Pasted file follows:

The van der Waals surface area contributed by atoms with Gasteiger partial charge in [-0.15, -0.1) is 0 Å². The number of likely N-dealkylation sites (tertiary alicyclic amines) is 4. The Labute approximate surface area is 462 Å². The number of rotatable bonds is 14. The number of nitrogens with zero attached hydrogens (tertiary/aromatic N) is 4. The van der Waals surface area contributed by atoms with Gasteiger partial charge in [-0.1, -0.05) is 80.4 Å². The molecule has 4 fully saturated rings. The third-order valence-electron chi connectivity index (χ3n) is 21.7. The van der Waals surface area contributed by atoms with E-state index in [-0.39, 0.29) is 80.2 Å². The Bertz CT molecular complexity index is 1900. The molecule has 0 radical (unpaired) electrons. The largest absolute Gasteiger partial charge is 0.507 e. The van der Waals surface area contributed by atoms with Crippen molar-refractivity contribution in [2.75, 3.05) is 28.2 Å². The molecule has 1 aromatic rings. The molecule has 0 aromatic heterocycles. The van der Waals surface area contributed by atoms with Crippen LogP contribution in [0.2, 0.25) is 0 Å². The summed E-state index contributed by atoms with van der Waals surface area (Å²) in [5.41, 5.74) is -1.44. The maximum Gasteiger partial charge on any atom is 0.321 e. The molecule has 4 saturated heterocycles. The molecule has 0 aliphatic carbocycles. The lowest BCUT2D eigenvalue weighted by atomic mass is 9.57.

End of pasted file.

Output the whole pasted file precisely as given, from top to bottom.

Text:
The van der Waals surface area contributed by atoms with Gasteiger partial charge in [-0.15, -0.1) is 0 Å². The number of likely N-dealkylation sites (tertiary alicyclic amines) is 4. The Labute approximate surface area is 462 Å². The number of rotatable bonds is 14. The number of nitrogens with zero attached hydrogens (tertiary/aromatic N) is 4. The van der Waals surface area contributed by atoms with Gasteiger partial charge in [-0.1, -0.05) is 80.4 Å². The molecule has 4 fully saturated rings. The third-order valence-electron chi connectivity index (χ3n) is 21.7. The van der Waals surface area contributed by atoms with E-state index in [-0.39, 0.29) is 80.2 Å². The Bertz CT molecular complexity index is 1900. The molecule has 0 radical (unpaired) electrons. The largest absolute Gasteiger partial charge is 0.507 e. The van der Waals surface area contributed by atoms with Crippen molar-refractivity contribution in [2.75, 3.05) is 28.2 Å². The molecule has 1 aromatic rings. The molecule has 0 aromatic heterocycles. The van der Waals surface area contributed by atoms with Crippen LogP contribution in [0.2, 0.25) is 0 Å². The summed E-state index contributed by atoms with van der Waals surface area (Å²) in [5.41, 5.74) is -1.44. The maximum Gasteiger partial charge on any atom is 0.321 e. The molecule has 4 saturated heterocycles. The molecule has 0 aliphatic carbocycles. The lowest BCUT2D eigenvalue weighted by atomic mass is 9.57.